Friday , August 19 2022

After a stomach injury, the intestinal tract is prolonged



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Many people who are considered to suffer from pancreatic lesions are called brushes, not only neck pain, but also the most common facial and pelvic pain in the two years after injury. In addition, chewing can be disrupted.

– Taking into account the risk of long-term pain and discomfort, patients with early neck injuries are assessed by the jaw system. People with diarrhea should be examined by experts in bone physiology, "said Dr. Eva Lampa, PhD doctor at the University of Umea.

There was pain in his neck and neck
In the dissertation work, Ewa Lampa observed 176 people who suffered from Hypothygalactus and a control group of 116 people. During the month after the incident, everyone was polled and suffering from pains and disorders in the neck area, other physical and mental symptoms, and severe trials.

About one-third of the infected patients had a thick and pain in the neck area. This was much greater than the control group. Also there was a relationship between pain / neck and other physical symptoms, as well as the symptoms of depression. Compared to the control group, the chewing potential was deteriorated due to severity of neck problems in infectious diseases.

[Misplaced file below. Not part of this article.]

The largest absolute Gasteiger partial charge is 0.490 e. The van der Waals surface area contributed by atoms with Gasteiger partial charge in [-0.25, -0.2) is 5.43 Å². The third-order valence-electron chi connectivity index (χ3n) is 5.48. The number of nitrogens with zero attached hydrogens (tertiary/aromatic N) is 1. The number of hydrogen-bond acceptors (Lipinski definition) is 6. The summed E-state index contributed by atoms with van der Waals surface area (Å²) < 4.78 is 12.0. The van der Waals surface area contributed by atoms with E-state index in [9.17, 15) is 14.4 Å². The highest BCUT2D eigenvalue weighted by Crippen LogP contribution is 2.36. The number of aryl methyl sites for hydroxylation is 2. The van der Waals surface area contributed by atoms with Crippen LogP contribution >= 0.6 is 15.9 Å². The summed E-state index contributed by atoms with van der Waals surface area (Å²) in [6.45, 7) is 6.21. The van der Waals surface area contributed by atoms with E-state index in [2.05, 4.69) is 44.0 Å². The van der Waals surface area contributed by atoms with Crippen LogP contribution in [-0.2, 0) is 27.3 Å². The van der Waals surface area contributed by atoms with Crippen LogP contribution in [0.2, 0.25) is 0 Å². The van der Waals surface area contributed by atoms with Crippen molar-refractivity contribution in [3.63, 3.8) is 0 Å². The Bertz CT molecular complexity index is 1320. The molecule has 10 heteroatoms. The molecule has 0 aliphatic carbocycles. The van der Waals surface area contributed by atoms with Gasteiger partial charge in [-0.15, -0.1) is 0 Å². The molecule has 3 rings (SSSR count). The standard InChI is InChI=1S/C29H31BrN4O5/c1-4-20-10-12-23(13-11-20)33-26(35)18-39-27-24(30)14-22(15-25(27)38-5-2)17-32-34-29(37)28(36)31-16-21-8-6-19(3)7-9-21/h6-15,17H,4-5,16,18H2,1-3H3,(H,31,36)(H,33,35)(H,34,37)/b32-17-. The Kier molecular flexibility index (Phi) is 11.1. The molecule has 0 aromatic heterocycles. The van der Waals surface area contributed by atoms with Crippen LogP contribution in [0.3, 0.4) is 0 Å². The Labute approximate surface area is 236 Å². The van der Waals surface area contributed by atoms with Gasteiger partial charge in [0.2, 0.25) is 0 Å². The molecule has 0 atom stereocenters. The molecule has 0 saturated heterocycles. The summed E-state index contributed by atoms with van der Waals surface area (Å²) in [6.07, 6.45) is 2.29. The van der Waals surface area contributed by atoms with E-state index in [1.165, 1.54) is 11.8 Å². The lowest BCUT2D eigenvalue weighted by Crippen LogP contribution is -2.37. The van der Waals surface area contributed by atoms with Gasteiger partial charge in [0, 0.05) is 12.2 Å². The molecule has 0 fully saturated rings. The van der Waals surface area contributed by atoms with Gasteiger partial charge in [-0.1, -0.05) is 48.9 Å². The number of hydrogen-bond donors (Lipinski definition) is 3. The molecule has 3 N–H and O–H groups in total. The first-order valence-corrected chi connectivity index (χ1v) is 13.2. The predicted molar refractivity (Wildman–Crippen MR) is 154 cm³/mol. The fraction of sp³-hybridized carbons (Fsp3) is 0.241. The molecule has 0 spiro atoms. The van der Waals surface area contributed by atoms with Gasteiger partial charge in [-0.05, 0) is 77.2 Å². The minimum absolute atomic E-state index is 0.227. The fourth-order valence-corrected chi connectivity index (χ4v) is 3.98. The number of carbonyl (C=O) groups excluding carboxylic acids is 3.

The problem remains two years later
In the two weeks after the same test and questionnaire, most of the discomforts during the initial examination were leprosy.

– The frequency of difficulties and their prolonged longevity. It tells us about the importance of early diagnostics and treatment of chronic illness. Ewa Lampa writes: "The simplest quiz and some questions can be a good initial study.

Wipashushu or injury is a neck injury that affects tens of thousands of people every year in Sweden. Many long-term symptoms develop, for example, neck pain, neck stiffness, and headache. Some also develop the pain and the development of the disease, which can adversely affect the quality of life.

the dissertation:
Pain and disabling pain in the neck and neck after abdominal trauma: short and long term perspective

Contact:
Ewa Lampa, [email protected]

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